This post is for my senior project and research students (undergrads and grads at the University of Minnesota). Reproducibility of research is very important to me. If we’re writing a paper or doing a project together, every member of the project should be able to verify the results and present the project to others. As you go on in your career and build skills and trust with collaborators, you may end up in collaborations where you each contribute skills that the others don’t have — my collaborations with people in public health come to mind, for instance, because I don’t have their years of experience in their field and they have a different set of math and stats skills than I do — but the point of the current collaborations with undergrads and masters’ students is that we all can take ownership of the work!
Data management is a huge part of reproducibility and it will serve you well later. Maybe five years from now you’ll start a project and you’ll think, huh, I think I could use some ideas from that paper I did during my masters’ program… and then you won’t be able to find the files, or won’t be able to open them, or they won’t make any sense (what does KHUIG mean as a column header again?!!). Plan ahead and avoid that!
What files are important?
• Code that you are using for the project
• The input files for your final analysis
• A data dictionary for the input files. What do all those mysterious column names mean? It may be obvious to you now, but in five years the meaning of GVKEY may have slipped your memory.
• Drafts of the paper, in some cases
What format should files be in?
• Code files can be in various formats, but one should be able to open them with a text editor
• Written work should be in .tex or .txt or maybe a Word format….
Where do files go?
• Less good but OK: a Google Drive folder. Why is this less good? It doesn’t have dynamic updating — you need to update your work manually.
• More good but not best: a Dropbox folder. There is versioning and automatic updating.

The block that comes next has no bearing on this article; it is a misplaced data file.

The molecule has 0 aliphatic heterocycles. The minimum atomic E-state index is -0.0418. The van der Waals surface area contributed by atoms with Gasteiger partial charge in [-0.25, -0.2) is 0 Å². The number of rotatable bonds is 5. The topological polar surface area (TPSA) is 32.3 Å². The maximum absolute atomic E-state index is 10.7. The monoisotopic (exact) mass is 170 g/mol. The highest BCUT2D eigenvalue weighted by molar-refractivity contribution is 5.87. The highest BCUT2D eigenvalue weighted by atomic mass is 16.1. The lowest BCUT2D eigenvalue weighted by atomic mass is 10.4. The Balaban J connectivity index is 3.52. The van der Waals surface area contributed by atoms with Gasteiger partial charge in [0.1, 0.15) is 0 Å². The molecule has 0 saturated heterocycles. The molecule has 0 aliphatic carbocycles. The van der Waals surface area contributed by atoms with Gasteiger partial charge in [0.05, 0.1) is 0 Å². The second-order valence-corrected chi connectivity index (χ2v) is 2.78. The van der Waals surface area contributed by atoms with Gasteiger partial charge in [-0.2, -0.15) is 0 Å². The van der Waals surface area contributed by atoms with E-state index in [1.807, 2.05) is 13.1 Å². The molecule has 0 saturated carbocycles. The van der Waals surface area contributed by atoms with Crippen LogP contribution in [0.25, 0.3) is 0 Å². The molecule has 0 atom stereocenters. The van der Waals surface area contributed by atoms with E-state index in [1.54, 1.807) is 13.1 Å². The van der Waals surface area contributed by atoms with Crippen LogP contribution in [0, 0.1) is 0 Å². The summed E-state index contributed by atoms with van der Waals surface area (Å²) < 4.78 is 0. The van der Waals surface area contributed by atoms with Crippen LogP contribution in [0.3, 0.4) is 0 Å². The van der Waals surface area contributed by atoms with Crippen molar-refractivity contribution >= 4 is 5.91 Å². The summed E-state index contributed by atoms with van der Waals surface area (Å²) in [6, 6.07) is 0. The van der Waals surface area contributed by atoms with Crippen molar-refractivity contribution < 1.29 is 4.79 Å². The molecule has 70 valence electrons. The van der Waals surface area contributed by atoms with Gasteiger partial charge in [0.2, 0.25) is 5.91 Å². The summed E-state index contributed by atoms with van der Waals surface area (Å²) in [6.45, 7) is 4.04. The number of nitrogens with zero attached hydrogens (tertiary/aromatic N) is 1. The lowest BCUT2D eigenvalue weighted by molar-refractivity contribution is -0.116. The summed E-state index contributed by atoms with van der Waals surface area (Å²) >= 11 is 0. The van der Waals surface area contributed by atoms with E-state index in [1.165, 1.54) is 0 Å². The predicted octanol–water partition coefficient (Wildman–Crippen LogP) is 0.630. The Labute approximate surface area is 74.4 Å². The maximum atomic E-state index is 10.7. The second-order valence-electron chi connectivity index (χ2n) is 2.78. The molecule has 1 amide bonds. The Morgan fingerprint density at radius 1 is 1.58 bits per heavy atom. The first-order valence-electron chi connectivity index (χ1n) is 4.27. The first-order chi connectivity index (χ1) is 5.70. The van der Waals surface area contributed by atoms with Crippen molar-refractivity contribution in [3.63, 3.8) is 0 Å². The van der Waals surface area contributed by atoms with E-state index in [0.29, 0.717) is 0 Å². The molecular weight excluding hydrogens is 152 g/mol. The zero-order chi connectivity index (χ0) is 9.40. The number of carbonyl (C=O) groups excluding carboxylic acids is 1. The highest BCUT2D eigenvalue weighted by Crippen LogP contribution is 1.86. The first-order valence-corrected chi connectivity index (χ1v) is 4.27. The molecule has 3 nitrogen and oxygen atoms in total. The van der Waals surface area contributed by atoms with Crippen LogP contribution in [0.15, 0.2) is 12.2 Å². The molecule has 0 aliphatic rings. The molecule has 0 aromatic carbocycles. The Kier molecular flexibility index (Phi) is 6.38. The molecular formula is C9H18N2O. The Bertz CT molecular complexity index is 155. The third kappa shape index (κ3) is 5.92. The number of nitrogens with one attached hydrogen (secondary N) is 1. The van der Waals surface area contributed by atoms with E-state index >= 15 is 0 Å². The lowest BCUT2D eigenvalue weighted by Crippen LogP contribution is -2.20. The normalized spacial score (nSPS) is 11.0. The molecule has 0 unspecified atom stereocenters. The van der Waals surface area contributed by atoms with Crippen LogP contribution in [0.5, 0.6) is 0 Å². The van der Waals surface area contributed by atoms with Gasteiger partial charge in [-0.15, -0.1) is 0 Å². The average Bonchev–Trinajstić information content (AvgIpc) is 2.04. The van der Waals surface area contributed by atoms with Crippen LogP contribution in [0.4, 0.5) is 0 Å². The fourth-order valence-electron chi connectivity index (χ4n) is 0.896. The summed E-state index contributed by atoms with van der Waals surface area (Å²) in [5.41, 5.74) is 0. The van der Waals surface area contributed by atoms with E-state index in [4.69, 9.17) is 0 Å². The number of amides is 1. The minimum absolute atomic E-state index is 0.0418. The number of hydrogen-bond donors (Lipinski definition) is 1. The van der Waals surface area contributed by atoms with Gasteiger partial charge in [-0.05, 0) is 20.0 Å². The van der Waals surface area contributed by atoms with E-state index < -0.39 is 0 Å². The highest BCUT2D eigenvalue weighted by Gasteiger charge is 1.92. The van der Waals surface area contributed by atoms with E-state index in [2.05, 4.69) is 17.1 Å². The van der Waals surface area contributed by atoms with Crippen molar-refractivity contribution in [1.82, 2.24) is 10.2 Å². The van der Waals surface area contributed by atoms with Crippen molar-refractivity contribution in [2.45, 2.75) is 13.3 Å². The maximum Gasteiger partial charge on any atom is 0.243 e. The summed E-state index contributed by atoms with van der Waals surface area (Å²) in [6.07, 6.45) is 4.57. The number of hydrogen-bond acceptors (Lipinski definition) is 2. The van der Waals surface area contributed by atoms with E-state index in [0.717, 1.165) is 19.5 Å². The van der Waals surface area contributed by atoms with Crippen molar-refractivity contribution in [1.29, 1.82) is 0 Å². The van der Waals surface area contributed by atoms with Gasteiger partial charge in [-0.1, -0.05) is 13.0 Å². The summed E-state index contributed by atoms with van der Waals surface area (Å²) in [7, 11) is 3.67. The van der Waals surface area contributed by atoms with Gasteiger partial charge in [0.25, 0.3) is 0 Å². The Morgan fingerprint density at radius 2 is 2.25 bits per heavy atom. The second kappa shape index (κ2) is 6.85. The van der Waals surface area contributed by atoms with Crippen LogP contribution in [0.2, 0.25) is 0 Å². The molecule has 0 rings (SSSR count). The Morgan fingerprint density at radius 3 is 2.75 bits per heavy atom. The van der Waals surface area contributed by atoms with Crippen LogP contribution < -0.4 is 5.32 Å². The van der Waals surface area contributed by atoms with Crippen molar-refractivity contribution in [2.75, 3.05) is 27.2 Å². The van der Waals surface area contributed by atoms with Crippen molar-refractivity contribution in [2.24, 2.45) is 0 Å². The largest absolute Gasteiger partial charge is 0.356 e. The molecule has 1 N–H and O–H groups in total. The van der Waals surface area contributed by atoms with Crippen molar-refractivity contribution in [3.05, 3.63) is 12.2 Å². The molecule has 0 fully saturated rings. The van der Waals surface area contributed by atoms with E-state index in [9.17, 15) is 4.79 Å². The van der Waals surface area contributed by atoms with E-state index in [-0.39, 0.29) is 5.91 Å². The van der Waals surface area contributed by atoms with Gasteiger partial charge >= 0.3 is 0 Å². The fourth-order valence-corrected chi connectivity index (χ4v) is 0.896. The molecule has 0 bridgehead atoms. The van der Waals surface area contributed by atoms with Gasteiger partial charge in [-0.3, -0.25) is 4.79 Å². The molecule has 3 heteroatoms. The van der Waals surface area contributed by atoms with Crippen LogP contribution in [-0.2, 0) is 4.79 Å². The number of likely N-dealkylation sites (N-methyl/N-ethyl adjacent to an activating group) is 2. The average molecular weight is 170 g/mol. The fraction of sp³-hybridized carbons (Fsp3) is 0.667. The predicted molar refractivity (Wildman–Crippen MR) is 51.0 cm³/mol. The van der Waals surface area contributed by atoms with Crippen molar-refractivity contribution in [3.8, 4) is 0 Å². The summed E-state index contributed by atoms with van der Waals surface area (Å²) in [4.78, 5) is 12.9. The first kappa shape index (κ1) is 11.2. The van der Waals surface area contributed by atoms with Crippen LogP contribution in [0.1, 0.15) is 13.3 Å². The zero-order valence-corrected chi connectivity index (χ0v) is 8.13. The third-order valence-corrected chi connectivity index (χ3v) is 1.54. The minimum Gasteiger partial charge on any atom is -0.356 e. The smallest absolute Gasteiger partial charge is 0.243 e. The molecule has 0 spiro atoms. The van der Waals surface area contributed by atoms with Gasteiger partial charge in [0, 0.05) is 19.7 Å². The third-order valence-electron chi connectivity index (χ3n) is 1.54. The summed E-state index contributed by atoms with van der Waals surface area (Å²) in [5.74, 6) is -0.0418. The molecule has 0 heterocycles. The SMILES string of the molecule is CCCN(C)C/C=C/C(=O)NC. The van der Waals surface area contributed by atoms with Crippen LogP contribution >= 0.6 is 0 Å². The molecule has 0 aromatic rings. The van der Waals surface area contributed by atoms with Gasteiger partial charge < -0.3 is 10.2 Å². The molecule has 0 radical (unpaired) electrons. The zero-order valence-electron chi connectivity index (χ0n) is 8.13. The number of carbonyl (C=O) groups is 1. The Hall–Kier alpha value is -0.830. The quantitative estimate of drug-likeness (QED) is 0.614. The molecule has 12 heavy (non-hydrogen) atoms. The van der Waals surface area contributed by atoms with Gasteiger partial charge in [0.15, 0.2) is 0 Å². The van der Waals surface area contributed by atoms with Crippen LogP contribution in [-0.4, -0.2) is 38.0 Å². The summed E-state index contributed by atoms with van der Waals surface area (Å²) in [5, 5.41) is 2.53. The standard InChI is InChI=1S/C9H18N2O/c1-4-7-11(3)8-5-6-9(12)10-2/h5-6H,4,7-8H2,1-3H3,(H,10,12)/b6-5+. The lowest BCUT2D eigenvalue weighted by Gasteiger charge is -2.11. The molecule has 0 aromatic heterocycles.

• Best: Github, either at github.umn.edu or github.com. Github.com can only be used for data that is not owned by the University — in case of a data breach I don’t want to be responsible for theft of intellectual property. Github.umn.edu can be used for data that belongs to the University; by using the U’s service for the U’s data, we’re trusting that the U will take appropriate security measures.
Why else is Github best? You’re using version control, you have a history of your work, you can share with others easily, it’s a transferable skill that is valuable to many employers. If you have a public Github repository you can show your skills to others easily by including it on your resume and LinkedIn page, or in your profile if you give a talk someplace.
“My collaborator sent me this code and I can’t run anything. I don’t think they are incompetent — they said it worked on their machine. What’s the problem?”
• The problem is that you probably did not share all the information about packages and versions!
• For instance, Python 3 different in some significant ways from Python 2.7 — functions like map and range changed behavior in important ways.
• Many of the packages I/we are using in research are pretty new, too: the TDAstats package for R and the kepler-mapper package for Python both have had changes just during the time I’ve been working on projects with them.
• For true reproducibility, it would be best to actually package up a virtual environment in Docker (there are some other ways, too). This is called containerization — watch for it in job ads! If you want a career in a coding-intensive field, like some varieties of data science or machine learning, let me know, because it is a good way to do things but requires a bit of learning.
That’s it for now. We can talk in person about how you’ll implement this for your project.